The festive season is once again here. Nativity scenes abound in public squares, churches and even shopping centres, depicting the birth of Christ in Bethlehem. Christmas carols and songs of joy are sung remembering this little town.

The Bethlehem that exists in popular consciousness is the one on the front of Christmas cards or the one Christians read about in the bible: a peaceful pastoral village, awash with shepherds and sheep.

Today’s Bethlehem is very different. After 46 years of brutal Israeli military occupation, it is a town transformed. It is a town where Israeli soldiers roam the streets with impunity; it is a town where 10- and 12-year-old children are arrested by Israel's military without rhyme or reason; it is a town scarred by razor wire, steel cages, checkpoints, watchtowers with snipers nests, and an eight metre (28 feet) wall – three times the height of the Berlin Wall – which divides and cuts Bethlehem's residents off from 70 percent of their land.

Today's Bethlehem is a city where residents, whether Christian or Muslim – like their sisters and brothers in the rest of the Occupied West Bank, East Jerusalem and Gaza – are subject to arbitrary arrest and detention without charge or trial. Like their brethren, Palestinians in Occupied Bethlehem suffer frequent home invasions, house demolitions and have their freedom of movement severely curtailed.

Far from being the quiet pastoral village in popular imaginings, today's Bethlehem is a graphic example of the Israel’s settler colonial, apartheid and ethnic cleansing polices.

Over the last forty years, Israel has established 22 Israeli-only colonies on land stolen from the residents of Bethlehem. Over the years, the Zionist state has continued to expand these settlements, taking more and more Palestinian land.

In recent times, Israel has confiscated approximately 22,000 dunams of land (22 square kilometres) to expand the illegal colonies of Gilo, Giv'at Hamatos and Har Homa. An additional 4,000 dunams has been annexed by Israel's apartheid wall. As a result, most of Bethlehem's northern land has been lost to Israel's illegal settlements and the city has been cut off and isolated from Occupied East Jerusalem.

Israel's occupation and apartheid policies have also impacted the city's economy. The unemployment rate today sits at approximately 25 percent. Not only is Bethlehem's local economy, which is predominantly reliant on tourism, severely impacted and damaged by Israel's occupation – Palestinian residents are unable to travel freely to Jerusalem or other areas of Palestine for employment. In April 2011 alone, approximately 15,000 Palestinian Christians applied for permits to enter Occupied East Jerusalem. Only 2,500 were granted.

As Vera Baboun, Bethlehem's first woman mayor, noted in her Christmas greetings on 1 December, “Bethlehem is not a museum, nor a wooden grotto. It is a living experience of daily struggle for existence, for a just and lasting peace, and this is the Bethlehem we also share with the world”. Baboun went on to note that today, Bethlehem is “home to thousands of refugees who have been waiting for the fulfilment of their rights since 1948” and that as a result of Israel's occupation and apartheid policies, “Bethlehem is a living call for freedom and dignity”.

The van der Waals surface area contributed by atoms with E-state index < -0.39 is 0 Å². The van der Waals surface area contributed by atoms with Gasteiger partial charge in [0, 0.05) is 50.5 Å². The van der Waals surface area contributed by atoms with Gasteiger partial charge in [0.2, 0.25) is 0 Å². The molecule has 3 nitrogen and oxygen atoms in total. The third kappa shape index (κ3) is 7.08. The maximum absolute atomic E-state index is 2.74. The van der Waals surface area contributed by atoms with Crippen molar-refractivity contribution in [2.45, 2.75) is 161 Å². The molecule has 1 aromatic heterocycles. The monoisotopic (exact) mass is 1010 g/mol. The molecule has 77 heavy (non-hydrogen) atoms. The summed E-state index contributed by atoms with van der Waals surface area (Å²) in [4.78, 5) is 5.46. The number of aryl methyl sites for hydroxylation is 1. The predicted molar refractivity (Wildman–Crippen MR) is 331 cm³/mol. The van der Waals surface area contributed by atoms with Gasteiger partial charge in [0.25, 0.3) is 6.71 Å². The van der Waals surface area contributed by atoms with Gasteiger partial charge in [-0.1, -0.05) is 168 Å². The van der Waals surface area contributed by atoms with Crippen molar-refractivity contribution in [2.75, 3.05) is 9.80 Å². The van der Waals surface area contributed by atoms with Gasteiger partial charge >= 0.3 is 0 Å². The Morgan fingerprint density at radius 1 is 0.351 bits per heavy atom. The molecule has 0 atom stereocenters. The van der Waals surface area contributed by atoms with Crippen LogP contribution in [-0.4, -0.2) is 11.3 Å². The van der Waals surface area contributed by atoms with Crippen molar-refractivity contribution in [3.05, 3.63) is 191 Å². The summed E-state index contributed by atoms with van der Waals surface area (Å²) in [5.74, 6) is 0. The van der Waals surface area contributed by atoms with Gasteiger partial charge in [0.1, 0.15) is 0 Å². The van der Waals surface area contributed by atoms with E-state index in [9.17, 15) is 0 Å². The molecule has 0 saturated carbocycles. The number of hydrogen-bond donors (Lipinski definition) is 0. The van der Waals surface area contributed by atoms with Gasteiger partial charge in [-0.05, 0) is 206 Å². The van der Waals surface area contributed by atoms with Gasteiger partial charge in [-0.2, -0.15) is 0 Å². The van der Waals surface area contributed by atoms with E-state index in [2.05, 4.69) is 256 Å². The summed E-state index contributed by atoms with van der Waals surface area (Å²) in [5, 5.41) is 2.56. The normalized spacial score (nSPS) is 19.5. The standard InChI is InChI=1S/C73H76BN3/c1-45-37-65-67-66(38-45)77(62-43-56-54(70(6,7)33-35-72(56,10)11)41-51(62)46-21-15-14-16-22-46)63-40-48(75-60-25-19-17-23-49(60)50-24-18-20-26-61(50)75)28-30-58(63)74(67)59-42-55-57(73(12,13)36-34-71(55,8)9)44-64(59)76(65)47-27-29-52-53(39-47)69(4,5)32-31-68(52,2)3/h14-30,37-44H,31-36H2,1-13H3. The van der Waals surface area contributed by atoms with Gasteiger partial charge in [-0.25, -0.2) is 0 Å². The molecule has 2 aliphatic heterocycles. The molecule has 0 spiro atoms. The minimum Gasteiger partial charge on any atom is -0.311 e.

Like Occupied Bethlehem, the rest of the West Bank, Occupied East Jerusalem and Gaza, are also a living call for freedom and dignity. Israel has continued to demolish homes, steal and annex land, carry out mass arrests, restrict freedom of movement, impose curfews and carry out home invasions.

Between 28 November and 18 December, Israeli Occupation Forces killed five Palestinian civilians, including at least one child. During this period Israel conducted 143 military invasions of Palestinian villages and towns in the Occupied West Bank.

In the same period Israeli occupation forces used systematic and excessive force against peaceful unarmed demonstrations. In the both the West Bank and Gaza, Israeli military forces have also regularly opened fire on unarmed Palestinian civilians, farmers and fishermen attempting to reach farmland or fishing grounds.

Over these last three weeks, as part of its relentless seven year siege on Gaza, Israel has also continued to impose a total blockade on the region, resulting in essential goods being in extreme shortage. According to the Palestinian Centre for Human Rights, the amount of cooking gas currently allowed into Gaza amounts to less than half the daily winter requirement of the 1.5 million civilians.

This year, as in years gone by, Christmas in Bethlehem and the rest of the Occupied Palestinian Territories will be one where the living experience of daily struggle for existence and self determination will continue.

This Christmas in Bethlehem, the West Bank, East Jerusalem and Gaza, will be one marked by Palestinian sumoud (steadfastness), resistance and struggle against Israel's occupation and apartheid policies.

This Christmas, Palestinians continue to demand human rights, justice and freedom.